But if I was forced to say at least one thing I could do without, that would most probaby be his Spawn mini.

And, yeah, Arkham Asylum hasn't aged well either.

iodine (iodine), Saturday, 10 September 2005 23:17 (fourteen years ago) link

so should i just start at the beginning of his run on doompatrol then? his three-issue run on spawn was the first stuff of his i read - well before i had heard of him; i thought of him as just a fillin - and it was pretty rub, but the art was pretty good,

dave k, Saturday, 10 September 2005 23:40 (fourteen years ago) link

This is the first I've heard of the Spawn thing!

I'm reading Doom Patrol now as the trades come out, and loving it.

Jordan (Jordan), Sunday, 11 September 2005 01:34 (fourteen years ago) link

He just did an unheralded fill-in run with Capullo on the regular title, within a year of the four "guest star" issues (maybe 16-18, to the others' 8-11?). As unmemorable as most of Moore's multifarous Spawn series.

kit brash (kit brash), Sunday, 11 September 2005 05:21 (fourteen years ago) link

I remember him telling me about it - they paid him an absolute fucking fortune, over £100,000 I believe he said, and he did the work in one day.

Martin Skidmore (Martin Skidmore), Sunday, 11 September 2005 09:08 (fourteen years ago) link

I don't agree completely with Arkham Asylum, I read it recently and I think it's pretty good. It's something weird for Morrison, because it's him doing all the "grim n gritty Batman" that followed the DKR but it's okey. I agree that is far from his best work, but even middle of the road Morrison is better than most anything else.

And I have to re-read Invisibles complete someday.

Amadeo (Amadeo G.), Monday, 12 September 2005 04:43 (fourteen years ago) link

sigh, i wish i had lots of spending money, so i could buy something like the complete invisibles, which i don't think i'll love based on the first tpb but am certainly curious about how it all turns out

dave k, Monday, 12 September 2005 05:13 (fourteen years ago) link

I'm surprised no one has mentioned We3 on this thread yet. I'm a big Morrison fan, but I was very pleased to see him cut back on his wordiness and stick to a tight story arc, as opposed to the babbling sprawl of the Invisibles.

elmo (allocryptic), Monday, 12 September 2005 20:22 (fourteen years ago) link

Well that's because everybody loves We3 by default (me included)

iodine (iodine), Tuesday, 13 September 2005 15:14 (fourteen years ago) link

http://www.mirror.co.uk/3am/3amcontent/tm_objectid=16150717%26method=full%26siteid=94762-name_page.html

ROB'S ON ANOTHER PLANET
Jessica Callan, Eva Simpson And Caroline Hedley

ROBBIE Williams is expecting a Close Encounter of the Third Kind.

The 31-year-old singer reckons an extra-terrestrial invasion is inevitable, saying: "I've been dreaming every night about UFOs, every night. I can't wait to go to sleep because my dreams have been so brilliant.

"I think they are definitely on their way, seriously. Mark my words. From now until 2012 - watch out, kids."

Haven't we already seen this somewhere?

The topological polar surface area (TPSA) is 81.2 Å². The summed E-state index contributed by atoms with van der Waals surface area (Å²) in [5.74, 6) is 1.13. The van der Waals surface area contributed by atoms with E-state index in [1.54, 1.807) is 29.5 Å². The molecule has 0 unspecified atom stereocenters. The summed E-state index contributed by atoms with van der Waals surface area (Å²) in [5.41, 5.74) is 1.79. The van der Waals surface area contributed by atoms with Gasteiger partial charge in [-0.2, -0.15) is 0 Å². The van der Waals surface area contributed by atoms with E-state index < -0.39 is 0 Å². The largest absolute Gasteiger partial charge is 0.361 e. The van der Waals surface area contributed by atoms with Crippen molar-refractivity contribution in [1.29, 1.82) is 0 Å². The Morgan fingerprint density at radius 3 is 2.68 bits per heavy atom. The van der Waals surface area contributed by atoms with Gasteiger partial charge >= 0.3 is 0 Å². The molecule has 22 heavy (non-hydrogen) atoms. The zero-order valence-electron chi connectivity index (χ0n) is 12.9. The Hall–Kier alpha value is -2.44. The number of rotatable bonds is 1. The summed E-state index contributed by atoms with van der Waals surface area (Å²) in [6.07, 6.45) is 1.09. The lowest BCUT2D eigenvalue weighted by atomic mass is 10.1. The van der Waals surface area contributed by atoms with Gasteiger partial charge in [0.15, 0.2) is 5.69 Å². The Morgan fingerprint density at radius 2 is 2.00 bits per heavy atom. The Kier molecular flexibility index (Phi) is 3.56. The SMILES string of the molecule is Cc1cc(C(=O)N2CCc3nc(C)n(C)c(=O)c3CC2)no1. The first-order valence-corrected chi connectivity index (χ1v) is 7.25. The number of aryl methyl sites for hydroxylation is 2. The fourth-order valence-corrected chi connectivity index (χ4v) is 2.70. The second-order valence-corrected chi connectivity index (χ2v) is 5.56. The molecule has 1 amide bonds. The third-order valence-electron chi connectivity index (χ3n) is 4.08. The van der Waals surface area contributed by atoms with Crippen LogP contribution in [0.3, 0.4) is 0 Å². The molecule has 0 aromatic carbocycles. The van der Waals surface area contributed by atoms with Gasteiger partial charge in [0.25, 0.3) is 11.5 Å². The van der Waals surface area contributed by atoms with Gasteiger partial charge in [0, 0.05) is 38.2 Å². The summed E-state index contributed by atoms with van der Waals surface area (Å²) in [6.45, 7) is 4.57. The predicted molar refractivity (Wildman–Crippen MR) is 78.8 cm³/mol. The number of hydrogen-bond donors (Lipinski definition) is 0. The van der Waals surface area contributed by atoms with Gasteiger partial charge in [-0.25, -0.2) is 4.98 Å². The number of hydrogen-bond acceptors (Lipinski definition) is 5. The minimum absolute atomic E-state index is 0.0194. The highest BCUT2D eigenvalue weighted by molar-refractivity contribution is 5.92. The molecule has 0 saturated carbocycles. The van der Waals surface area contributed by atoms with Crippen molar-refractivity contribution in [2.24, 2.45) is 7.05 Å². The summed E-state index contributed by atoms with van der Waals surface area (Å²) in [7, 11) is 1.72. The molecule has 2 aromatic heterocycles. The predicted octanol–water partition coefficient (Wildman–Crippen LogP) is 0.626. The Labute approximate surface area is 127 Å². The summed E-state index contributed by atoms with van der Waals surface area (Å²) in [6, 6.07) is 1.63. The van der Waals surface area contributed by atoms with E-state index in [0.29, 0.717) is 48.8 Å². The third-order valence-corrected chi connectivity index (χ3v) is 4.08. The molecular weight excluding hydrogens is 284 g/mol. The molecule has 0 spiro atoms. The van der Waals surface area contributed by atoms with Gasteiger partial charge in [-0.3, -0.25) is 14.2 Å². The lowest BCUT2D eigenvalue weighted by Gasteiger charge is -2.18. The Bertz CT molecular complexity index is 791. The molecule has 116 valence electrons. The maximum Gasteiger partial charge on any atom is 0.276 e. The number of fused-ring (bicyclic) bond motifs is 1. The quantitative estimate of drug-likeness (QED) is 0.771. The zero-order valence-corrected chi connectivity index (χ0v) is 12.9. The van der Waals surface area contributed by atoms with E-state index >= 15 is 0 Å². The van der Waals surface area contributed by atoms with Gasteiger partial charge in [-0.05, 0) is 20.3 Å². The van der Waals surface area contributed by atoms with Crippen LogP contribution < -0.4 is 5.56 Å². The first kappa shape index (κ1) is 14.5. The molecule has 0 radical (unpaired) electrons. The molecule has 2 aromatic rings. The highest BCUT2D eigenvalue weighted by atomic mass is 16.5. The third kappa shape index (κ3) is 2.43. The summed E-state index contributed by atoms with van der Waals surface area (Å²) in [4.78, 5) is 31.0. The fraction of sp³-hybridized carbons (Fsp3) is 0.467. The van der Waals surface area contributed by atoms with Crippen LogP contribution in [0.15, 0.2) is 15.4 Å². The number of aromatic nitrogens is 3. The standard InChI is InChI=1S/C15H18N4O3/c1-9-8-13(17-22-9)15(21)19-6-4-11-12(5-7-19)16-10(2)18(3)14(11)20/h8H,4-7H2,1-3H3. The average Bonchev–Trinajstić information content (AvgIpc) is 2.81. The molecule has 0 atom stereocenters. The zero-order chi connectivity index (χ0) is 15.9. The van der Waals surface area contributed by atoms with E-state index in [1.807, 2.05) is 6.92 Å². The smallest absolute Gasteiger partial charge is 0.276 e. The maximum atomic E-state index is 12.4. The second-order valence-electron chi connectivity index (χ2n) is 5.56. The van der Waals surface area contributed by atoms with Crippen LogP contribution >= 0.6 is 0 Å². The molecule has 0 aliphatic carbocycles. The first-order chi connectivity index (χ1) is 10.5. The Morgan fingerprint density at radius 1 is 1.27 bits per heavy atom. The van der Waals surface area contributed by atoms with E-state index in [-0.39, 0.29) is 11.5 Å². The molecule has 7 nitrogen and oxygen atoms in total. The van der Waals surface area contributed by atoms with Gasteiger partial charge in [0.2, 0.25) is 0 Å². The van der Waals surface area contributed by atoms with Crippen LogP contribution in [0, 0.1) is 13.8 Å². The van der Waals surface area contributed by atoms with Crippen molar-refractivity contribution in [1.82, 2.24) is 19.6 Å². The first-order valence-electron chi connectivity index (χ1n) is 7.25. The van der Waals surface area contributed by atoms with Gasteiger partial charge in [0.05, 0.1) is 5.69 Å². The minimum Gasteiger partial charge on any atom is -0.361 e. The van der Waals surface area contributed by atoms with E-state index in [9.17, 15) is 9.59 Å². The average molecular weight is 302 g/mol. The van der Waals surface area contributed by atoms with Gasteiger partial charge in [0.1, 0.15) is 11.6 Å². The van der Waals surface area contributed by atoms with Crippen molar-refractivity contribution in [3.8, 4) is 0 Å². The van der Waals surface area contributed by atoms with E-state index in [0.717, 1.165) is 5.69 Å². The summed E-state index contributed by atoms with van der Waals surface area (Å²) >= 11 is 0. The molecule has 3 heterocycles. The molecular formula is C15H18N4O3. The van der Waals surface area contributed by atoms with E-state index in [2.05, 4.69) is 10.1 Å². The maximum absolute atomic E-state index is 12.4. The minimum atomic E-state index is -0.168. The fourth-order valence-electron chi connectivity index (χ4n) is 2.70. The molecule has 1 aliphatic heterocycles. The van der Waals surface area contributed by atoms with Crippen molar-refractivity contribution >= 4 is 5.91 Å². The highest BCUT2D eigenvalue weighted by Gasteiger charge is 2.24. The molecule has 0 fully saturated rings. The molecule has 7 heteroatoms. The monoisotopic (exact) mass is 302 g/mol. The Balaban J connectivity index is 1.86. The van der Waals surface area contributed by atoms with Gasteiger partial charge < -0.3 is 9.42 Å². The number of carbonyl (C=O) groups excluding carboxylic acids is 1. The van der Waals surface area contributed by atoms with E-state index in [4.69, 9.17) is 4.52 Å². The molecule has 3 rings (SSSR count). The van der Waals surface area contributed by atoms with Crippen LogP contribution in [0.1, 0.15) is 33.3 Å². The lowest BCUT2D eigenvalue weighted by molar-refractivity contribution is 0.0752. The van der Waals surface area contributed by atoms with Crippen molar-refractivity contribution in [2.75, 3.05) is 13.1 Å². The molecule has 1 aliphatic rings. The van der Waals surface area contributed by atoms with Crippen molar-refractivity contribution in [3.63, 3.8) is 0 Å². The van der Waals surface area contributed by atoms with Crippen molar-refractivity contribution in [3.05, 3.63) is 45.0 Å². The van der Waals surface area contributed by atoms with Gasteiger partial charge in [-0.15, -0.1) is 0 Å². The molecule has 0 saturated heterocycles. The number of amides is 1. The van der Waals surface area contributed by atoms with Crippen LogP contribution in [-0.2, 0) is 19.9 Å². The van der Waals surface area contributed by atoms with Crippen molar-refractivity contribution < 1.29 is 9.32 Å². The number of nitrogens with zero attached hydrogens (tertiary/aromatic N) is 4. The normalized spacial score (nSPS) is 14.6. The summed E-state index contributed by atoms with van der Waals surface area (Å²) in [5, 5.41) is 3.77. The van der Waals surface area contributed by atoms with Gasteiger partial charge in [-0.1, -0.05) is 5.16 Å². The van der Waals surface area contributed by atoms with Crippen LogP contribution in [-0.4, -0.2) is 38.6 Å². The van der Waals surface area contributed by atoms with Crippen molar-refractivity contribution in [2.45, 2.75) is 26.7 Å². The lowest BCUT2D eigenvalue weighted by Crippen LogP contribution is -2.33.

iodine (iodine), Tuesday, 20 September 2005 13:04 (fourteen years ago) link

Grant you bad man.

Tom (Groke), Tuesday, 20 September 2005 13:09 (fourteen years ago) link

I've just finished re-reading The Filth, and I still don't know quite what to make of it. There's some stunning imagery (the giant sperm, the desert of dead skin) and memorable characters (Slade/Feely, that space monkey), but it quite often veers into prog rock album cover territory, and everyone talks in post-modern slogans.

chap who would dare to thwart the revolution (chap), Tuesday, 20 September 2005 14:42 (fourteen years ago) link

If only Seaguy #3 wasn't so horribly dark, I would have given in to everyone in the world. My partner now refuses to read any Grant Morrison after she read that.

We killed Chubby by not buying enough of issues of Seaguy to ensure the whole story gets told.

DV (dirtyvicar), Tuesday, 20 September 2005 16:19 (fourteen years ago) link

Leave me out of that "we", maestro-- I bought the series in singles AND the trade. I sure wish it wasn't true, though, as I'd much rather have had six more issues of Seaguy than the forty issues of Seven Soldiers we'll be getting, judging from the way things've been going so far. Shining Knight was utterly useless, Guardian was really only good for Stewart's art, Zatanna's been pointless, and Klarion's been pretty good, except I keep forgetting what I read in the last issue by the time the next one comes out. Come to think of it, Vimanarama was utterly shit, too. I think GM's been overextending himself in his effort to be a one man Stan Lee/Jack Kirby idea factory or whatever it is he's trying to be (other than employed) with all this production. Not that I'm not used to him overreaching himself by this point anyway, but it's still been utterly depressing to have spent all this money on new GM stuff only to realize that I don't really care about ANY of it. Plus, I've read lots of Weisinger Superman and I've read Flex Mentallo already, so I dunno what the point of my reading All-Star Superman will be either. It seems like The Filth was the last thing GM did that was really worth reading, cat/dog/rabbit interactions from We3 aside. As the halcyon days of Animal Man and Doom Patrol get farther away, I'm starting to relate less to his writing as a fan, and ironically enough it's since he's entered the "mature" phase of his career and his personality foibles and Weltanschauung have become most prominent in his writing. I'll be interested to see what his next "serious" project is, but I guess I'm no longer enchanted with him as a writer. Dunno if I've just outgrown that attitude, or if I've outgrown giving a shit about what he does at all, or what. Nevertheless, the day I sell/throw out/give away my fricking GM Doom Patrol collection will still be the last day I ever read a comic book.